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Located in the southwest of Spain in Andalucia, Cadiz is a port city and one of the oldest cities in Europe.
Beautiful Cádiz is the perfect place for any peaceful cruise vacation. The Atlantic Sea surrounds the town on three sides, which makes it wonderfully temperate and scenic. The vista from almost anywhere in the area is wonderful. In Feb, Spaniards flock to Cádiz for that famous Circus. However, throughout the relaxation of the season, the town is rather serene and subdued, and many vacationers haven't yet discovered Cádiz. Thus, it's in your own interests to determine this exquisite city before it will get discovered and thronged by the more touristy crowd. It may not be an overtly touristy city, but Caidz will win over tourists with its slow, unaffected charm.
Phoenician traders settled the location in 1100 BC and referred to it as Gadir. It's stated that Cádiz may be the earliest constantly lived on city within the entire Civilized World. Julius Caesar resided and held office here, and Hannibal were living here for some time, too. Throughout the Dark Ages, while controlled through the Moors, Cádiz was forced right into a steady decline. Finally, following the discovery from the Americas, the city's commercial importance was discovered. Columbus sails from Cádiz on his second voyage towards the “New World ". Within the 1700s, the “New World” trade was monopolized by Cádiz, also it progressed into probably the most lucrative port in most of The European Union. A lot of the structures within the city date from this time around period. Constructed from Silver and gold introduced in the “New World ", the cathedral in Cádiz is really a breathtaking structure.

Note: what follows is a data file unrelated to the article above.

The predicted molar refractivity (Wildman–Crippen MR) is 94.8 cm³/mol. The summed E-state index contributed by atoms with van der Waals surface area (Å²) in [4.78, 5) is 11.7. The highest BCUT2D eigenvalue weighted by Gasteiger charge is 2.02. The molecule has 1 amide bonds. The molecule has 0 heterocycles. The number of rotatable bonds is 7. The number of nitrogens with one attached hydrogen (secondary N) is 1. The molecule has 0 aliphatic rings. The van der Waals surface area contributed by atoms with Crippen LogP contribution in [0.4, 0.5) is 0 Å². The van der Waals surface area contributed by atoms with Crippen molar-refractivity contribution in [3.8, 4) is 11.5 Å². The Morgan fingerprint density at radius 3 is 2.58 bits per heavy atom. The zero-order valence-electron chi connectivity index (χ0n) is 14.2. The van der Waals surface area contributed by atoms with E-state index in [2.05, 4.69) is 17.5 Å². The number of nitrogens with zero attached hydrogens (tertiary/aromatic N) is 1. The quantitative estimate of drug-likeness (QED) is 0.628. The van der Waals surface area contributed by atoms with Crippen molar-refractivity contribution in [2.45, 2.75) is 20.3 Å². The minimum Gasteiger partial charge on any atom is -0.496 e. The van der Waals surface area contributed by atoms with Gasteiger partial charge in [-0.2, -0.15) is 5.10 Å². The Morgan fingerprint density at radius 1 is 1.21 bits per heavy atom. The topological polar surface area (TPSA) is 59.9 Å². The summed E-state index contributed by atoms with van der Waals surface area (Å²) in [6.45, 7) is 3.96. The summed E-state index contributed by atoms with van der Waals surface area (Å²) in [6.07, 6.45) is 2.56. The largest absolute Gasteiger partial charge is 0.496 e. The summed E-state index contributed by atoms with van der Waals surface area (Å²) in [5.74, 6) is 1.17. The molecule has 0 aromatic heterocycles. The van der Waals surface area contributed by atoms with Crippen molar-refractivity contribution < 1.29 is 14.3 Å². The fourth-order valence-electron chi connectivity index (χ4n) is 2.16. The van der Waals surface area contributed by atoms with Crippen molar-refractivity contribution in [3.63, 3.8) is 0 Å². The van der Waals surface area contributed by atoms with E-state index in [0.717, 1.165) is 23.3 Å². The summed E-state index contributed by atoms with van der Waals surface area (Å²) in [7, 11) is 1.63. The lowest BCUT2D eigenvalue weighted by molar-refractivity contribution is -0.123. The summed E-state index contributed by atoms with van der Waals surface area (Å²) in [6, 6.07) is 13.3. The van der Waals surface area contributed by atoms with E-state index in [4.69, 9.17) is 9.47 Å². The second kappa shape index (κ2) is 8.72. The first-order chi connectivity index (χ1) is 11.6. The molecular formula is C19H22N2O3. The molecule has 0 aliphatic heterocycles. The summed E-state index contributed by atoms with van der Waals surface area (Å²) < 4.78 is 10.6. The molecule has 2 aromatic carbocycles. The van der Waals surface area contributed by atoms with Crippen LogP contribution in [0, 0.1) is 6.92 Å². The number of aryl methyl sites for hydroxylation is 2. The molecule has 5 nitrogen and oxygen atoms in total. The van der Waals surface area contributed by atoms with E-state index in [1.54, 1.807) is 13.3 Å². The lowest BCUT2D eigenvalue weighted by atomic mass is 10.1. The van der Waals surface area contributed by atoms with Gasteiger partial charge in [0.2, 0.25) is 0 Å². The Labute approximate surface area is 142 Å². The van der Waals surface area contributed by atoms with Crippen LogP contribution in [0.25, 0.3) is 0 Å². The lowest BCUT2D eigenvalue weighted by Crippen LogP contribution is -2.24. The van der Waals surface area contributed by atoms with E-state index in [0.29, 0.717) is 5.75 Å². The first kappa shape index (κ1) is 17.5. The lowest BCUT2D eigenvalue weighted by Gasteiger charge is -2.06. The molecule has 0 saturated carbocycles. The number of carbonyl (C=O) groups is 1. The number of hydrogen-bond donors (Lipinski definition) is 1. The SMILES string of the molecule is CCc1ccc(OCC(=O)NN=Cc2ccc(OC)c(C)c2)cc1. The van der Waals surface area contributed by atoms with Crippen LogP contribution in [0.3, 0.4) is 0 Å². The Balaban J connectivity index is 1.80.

A grouping of narrow roads opens into a number of lovely, small squares, which comprises the forefront of Cádiz. The older servings of the town come with an African appearance for them, and also the cathedral's golden cupola towers above low, off-whitened houses. Outstanding parks are scattered throughout Cádiz, and also the sparkling bay is visible from the middle of this excellent city. Plaza de Mina is the best beginning indicate start your explorations. This square features grand, shady palms and a good amount of warm beaches. Wherever you go, the local people will invite you in having a enjoyable smile along with a kind word, epitomizing the inviting character of Cádiz, the country.
Docking & Local Transportation
Cruise ships pier in the Port of Cádiz Bay, situated at Plaza de España 17. The town center is within easy reach from the port.
There are several quays at the Port of Cadiz, such as Reina Victoria, Reina Sofia, Alfonso XIII, and Ciudad.   The train station, which is a five-minute walk from the Port of Cadiz, offers transportation to nearby villages as well as to Seville and Jerez.  Car rentals, from the European chain Europcar, can be found right across the street from the train station.  A bus station is also within walking distance of Puerto Comercial.  The bus is the most economical way of getting around Cadiz, and there are plenty of buses and routes to choose from.  If you plan to do most of your sightseeing by bus, it is a good idea to buy the Bonobus Pass, which is valid for ten rides.  A Bonobus Pass can be purchased from hundreds of kiosks throughout the city. There is also a hop on hop off bus that stops right where the ship docks and gives a great tour of the modern part of the city. Cádiz is a superb walking city, yet motorized transportation options exist too. If you want to have a taxi around Cádiz, contact the Association Tele-Taxi Linense to set up for any pickup